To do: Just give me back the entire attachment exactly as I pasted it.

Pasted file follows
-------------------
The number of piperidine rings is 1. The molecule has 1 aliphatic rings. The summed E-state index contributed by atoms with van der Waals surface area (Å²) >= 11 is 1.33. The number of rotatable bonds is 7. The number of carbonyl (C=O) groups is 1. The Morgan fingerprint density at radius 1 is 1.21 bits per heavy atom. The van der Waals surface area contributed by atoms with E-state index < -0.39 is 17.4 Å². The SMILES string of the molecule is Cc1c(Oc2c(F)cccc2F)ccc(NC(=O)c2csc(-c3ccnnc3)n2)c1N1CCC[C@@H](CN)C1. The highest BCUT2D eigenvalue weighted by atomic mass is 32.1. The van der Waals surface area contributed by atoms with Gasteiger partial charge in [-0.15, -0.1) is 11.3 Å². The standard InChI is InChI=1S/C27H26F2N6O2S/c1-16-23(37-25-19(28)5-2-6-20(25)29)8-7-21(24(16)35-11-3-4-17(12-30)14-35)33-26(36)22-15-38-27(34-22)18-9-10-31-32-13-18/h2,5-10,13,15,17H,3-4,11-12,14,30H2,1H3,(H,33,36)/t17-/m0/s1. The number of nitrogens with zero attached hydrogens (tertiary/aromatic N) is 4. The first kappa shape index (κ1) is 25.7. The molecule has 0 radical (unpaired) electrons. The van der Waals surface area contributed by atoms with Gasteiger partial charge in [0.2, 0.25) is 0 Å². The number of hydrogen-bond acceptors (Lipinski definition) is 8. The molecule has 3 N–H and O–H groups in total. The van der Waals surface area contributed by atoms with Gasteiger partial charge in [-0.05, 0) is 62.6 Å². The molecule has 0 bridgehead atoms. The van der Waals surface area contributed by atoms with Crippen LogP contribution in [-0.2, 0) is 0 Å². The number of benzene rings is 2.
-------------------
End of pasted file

The number of piperidine rings is 1. The molecule has 1 aliphatic rings. The summed E-state index contributed by atoms with van der Waals surface area (Å²) >= 11 is 1.33. The number of rotatable bonds is 7. The number of carbonyl (C=O) groups is 1. The Morgan fingerprint density at radius 1 is 1.21 bits per heavy atom. The van der Waals surface area contributed by atoms with E-state index < -0.39 is 17.4 Å². The SMILES string of the molecule is Cc1c(Oc2c(F)cccc2F)ccc(NC(=O)c2csc(-c3ccnnc3)n2)c1N1CCC[C@@H](CN)C1. The highest BCUT2D eigenvalue weighted by atomic mass is 32.1. The van der Waals surface area contributed by atoms with Gasteiger partial charge in [-0.15, -0.1) is 11.3 Å². The standard InChI is InChI=1S/C27H26F2N6O2S/c1-16-23(37-25-19(28)5-2-6-20(25)29)8-7-21(24(16)35-11-3-4-17(12-30)14-35)33-26(36)22-15-38-27(34-22)18-9-10-31-32-13-18/h2,5-10,13,15,17H,3-4,11-12,14,30H2,1H3,(H,33,36)/t17-/m0/s1. The number of nitrogens with zero attached hydrogens (tertiary/aromatic N) is 4. The first kappa shape index (κ1) is 25.7. The molecule has 0 radical (unpaired) electrons. The van der Waals surface area contributed by atoms with Gasteiger partial charge in [0.2, 0.25) is 0 Å². The number of hydrogen-bond acceptors (Lipinski definition) is 8. The molecule has 3 N–H and O–H groups in total. The van der Waals surface area contributed by atoms with Gasteiger partial charge in [-0.05, 0) is 62.6 Å². The molecule has 0 bridgehead atoms. The van der Waals surface area contributed by atoms with Crippen LogP contribution in [-0.2, 0) is 0 Å². The number of benzene rings is 2.